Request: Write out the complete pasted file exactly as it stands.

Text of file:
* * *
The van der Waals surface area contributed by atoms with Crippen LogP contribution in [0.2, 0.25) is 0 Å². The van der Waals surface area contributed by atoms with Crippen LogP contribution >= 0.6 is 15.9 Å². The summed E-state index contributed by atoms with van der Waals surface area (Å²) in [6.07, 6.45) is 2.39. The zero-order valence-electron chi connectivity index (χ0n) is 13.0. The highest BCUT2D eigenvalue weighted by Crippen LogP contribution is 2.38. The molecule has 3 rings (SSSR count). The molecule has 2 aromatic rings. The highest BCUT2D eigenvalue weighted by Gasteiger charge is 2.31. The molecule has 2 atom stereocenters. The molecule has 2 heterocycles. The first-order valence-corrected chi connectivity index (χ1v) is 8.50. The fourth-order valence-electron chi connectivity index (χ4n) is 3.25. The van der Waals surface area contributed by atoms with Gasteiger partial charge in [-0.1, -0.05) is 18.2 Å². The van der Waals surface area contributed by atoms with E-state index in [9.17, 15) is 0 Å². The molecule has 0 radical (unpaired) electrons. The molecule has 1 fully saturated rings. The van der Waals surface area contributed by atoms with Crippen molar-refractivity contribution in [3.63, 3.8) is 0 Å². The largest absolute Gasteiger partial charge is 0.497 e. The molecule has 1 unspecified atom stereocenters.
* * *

The van der Waals surface area contributed by atoms with Crippen LogP contribution in [0.2, 0.25) is 0 Å². The van der Waals surface area contributed by atoms with Crippen LogP contribution >= 0.6 is 15.9 Å². The summed E-state index contributed by atoms with van der Waals surface area (Å²) in [6.07, 6.45) is 2.39. The zero-order valence-electron chi connectivity index (χ0n) is 13.0. The highest BCUT2D eigenvalue weighted by Crippen LogP contribution is 2.38. The molecule has 3 rings (SSSR count). The molecule has 2 aromatic rings. The highest BCUT2D eigenvalue weighted by Gasteiger charge is 2.31. The molecule has 2 atom stereocenters. The molecule has 2 heterocycles. The first-order valence-corrected chi connectivity index (χ1v) is 8.50. The fourth-order valence-electron chi connectivity index (χ4n) is 3.25. The van der Waals surface area contributed by atoms with Gasteiger partial charge in [-0.1, -0.05) is 18.2 Å². The van der Waals surface area contributed by atoms with E-state index in [9.17, 15) is 0 Å². The molecule has 0 radical (unpaired) electrons. The molecule has 1 fully saturated rings. The van der Waals surface area contributed by atoms with Crippen molar-refractivity contribution in [3.63, 3.8) is 0 Å². The largest absolute Gasteiger partial charge is 0.497 e. The molecule has 1 unspecified atom stereocenters.